Why We Blog

Citizens all over the world are rightfully skeptical of the media. Poll after poll reveals that people feel the once honorable fourth estate is incapable of reporting the news “fully, accurately, and fairly.” A clear majority, 55% of Americans, still distrust the media after hitting a record high of 60% in 2012.

Big media cites rapid changes in digital technology, shrinking newsrooms, and a litany of other challenges as to the reasons they’re failing. Even with this sense of industry panic, big media offers only a debate—not a solution.

This is why more and more citizens are becoming citizen-journalists, aka bloggers. Bloggers are uploading pictures and videos and writing reports that are accessible to all. There are no paywalls, expensive luxury bureau offices, or hidden agendas.

For over a decade bloggers have been met with hostility. Journalists in New York and Washington D.C. had numerous reasons why citizen-journalism wasn’t reliable and so even more bloggers stepped up to prove them wrong.

This morning, I was alarmed by what wasn’t on the Sunday news shows.Every single network (ABCCBS, and NBC), and even cable news channelCNN was absent of coverage concerning the decision Friday out of the 9th U.S. Circuit Court of Appeals that found that bloggers have the same 1st Amendment protections as mainstream media outlets. The attorney representing blogger Crystal Cox, Eugene Volokh (a noted advocate for free speech and blogger rights), blogged that this is good start.

In the case, Judge Andrew D. Hurwitz wrote:

The protections of the First Amendment do not turn on whether the defendant was a trained journalist, formally affiliated with traditional news entities, engaged in conflict-of-interest disclosure, went beyond just assembling others’ writings, or tried to get both sides of a story.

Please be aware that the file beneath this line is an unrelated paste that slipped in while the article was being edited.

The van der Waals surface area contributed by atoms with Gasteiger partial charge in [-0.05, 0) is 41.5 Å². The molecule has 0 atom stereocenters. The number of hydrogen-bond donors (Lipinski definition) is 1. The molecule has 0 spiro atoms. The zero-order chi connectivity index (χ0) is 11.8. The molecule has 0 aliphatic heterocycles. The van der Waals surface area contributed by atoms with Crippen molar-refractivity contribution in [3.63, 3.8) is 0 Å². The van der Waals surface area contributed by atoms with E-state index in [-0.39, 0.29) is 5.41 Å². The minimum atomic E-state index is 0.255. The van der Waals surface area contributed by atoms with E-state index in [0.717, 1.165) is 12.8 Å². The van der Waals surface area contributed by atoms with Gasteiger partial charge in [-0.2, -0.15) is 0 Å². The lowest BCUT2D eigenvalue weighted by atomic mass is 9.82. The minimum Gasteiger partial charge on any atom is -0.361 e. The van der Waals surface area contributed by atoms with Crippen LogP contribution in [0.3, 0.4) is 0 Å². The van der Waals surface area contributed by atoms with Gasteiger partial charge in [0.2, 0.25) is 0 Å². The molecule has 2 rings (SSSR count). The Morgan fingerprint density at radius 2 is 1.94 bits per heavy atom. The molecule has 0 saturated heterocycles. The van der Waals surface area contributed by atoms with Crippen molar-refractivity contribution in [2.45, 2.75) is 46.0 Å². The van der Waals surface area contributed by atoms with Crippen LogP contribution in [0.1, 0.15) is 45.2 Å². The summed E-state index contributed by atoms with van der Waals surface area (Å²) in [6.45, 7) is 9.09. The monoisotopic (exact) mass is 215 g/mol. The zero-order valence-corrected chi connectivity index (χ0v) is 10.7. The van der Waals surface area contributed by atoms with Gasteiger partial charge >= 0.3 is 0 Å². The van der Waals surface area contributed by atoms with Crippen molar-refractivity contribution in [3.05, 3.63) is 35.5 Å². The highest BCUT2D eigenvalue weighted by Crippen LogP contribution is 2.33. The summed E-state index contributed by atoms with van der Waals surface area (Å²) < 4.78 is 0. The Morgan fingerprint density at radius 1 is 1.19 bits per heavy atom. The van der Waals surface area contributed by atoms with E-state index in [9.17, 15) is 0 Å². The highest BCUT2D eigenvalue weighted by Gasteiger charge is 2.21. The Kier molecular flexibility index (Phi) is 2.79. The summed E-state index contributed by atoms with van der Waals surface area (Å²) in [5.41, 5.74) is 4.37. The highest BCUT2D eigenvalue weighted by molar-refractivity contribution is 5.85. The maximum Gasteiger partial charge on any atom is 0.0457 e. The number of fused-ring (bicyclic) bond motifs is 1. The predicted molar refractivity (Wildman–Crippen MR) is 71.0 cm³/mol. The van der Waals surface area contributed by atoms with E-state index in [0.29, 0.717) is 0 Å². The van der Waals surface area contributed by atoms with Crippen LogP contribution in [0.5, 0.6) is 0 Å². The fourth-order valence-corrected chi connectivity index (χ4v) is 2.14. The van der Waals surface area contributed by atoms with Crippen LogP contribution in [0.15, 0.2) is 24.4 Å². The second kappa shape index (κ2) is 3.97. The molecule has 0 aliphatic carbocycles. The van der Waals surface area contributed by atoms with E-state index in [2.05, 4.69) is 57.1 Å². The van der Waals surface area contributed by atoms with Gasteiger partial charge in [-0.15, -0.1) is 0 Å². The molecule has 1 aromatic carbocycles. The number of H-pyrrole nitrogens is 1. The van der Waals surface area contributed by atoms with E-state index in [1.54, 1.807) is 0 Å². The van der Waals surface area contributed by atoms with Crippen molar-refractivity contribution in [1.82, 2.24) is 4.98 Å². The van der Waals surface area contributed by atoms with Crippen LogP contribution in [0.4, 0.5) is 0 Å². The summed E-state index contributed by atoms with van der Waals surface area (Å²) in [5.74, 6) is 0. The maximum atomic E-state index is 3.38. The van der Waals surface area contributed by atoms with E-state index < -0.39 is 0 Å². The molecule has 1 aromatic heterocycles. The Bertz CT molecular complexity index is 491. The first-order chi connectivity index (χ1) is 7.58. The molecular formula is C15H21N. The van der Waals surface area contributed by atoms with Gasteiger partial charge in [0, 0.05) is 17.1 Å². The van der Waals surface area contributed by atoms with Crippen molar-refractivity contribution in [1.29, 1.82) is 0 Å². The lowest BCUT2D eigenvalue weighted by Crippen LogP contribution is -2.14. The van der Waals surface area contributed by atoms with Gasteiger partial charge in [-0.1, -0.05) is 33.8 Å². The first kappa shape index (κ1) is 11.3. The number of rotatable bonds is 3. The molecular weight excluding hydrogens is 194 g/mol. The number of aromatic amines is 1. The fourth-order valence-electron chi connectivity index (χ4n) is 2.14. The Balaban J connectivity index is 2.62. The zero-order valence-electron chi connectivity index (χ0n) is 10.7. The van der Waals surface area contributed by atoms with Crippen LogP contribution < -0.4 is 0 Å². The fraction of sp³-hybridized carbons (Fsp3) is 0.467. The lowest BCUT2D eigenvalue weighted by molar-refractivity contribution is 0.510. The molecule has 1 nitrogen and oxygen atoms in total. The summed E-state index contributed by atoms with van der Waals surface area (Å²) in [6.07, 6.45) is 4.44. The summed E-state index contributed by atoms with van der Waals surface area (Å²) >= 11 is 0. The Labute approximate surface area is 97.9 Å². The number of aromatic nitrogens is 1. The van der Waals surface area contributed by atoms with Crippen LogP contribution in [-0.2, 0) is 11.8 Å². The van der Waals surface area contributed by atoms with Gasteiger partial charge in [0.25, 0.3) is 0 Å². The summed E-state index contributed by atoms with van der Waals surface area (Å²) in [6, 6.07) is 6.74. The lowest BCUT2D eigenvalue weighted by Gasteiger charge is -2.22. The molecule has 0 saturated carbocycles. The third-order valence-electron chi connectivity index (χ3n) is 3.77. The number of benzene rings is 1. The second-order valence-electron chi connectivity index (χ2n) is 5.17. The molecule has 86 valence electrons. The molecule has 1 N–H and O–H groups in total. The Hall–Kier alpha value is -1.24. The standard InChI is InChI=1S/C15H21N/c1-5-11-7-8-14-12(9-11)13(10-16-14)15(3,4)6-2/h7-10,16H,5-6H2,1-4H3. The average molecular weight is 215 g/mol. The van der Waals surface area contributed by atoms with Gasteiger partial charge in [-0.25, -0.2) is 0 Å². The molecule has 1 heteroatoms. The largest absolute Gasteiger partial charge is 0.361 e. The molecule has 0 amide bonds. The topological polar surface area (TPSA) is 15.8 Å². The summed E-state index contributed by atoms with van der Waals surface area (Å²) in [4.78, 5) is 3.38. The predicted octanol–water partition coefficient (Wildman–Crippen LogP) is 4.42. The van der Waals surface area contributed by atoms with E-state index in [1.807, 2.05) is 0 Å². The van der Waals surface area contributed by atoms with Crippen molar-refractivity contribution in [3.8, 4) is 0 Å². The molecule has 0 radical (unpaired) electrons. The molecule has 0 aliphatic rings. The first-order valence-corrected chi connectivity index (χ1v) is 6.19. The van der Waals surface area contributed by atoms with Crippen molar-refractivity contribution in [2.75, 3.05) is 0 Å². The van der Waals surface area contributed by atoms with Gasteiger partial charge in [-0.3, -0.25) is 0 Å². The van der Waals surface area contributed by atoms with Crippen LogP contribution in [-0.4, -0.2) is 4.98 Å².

This news is huge and the absence of even a mention on the Sunday shows is even bigger!

The media knows its in trouble. While big media is busy obsessing over the supposed bridge scandal with New Jersey Governor Chris Christie, a moderate Republican, they’re getting backlash from their viewers. So instead of 100 articles about “bridgegate,” there are now 50 articles about “bridgegate” and 51 articles of the media examining its own coverage of “bridgegate.” It’s definitional insanity! In every single poll, the public is telling the media to move on from this story. The public is so disinterested in the story, that even in this hyper-partisan climate, no one’s opinion of the Governor has changed. But the Sunday shows couldn’t get away from it all.

Rolling Stone article: The Wikileaks Mole

Rightfully, the Sunday shows are talking about President Obama’s Friday N.S.A. surveillance program reform speech. But instead of even mentioning a related Rolling Stonearticle where it is revealed thatWikileaks is an organization full of fraud, blackmail, and lies; the media is asking its leader, Julian Assange, for his opinion of the President’s speech! Assange appeared on CNN Friday afternoon to attack President Obama and U.S. intelligence programs during more than 15 minutes of softball questions.

Big corporate media is talking about all the wrong things and ignoring the people its required to serve. As is the case in Egypt, Syria, and Libya, blogging isn’t a luxury of a healthy society, but a necessity for all societies—including the U.S.

I run a growing organization called the National Bloggers Club. We’ve sought no grants, have zero strategic partnerships with big corporations, and don’t court a lot of press or do year-round fundraising. People chip in when they can. Throwing our annual event, Blog Bash, has been a true joy for me. For one night a year, bloggers get treated like the heroes they are.

It’s easy to do what I do, because of what bloggers do. We bloggers do what we do because we must.

If bloggers don’t do the work which those early journalists and pamphleteers did in the American revolution, then no one will. It is why the founders chose to permanently protect a free press and an open society through the Constitution.

There is a future for both professional and citizen journalists, but only one is proving its current worth.

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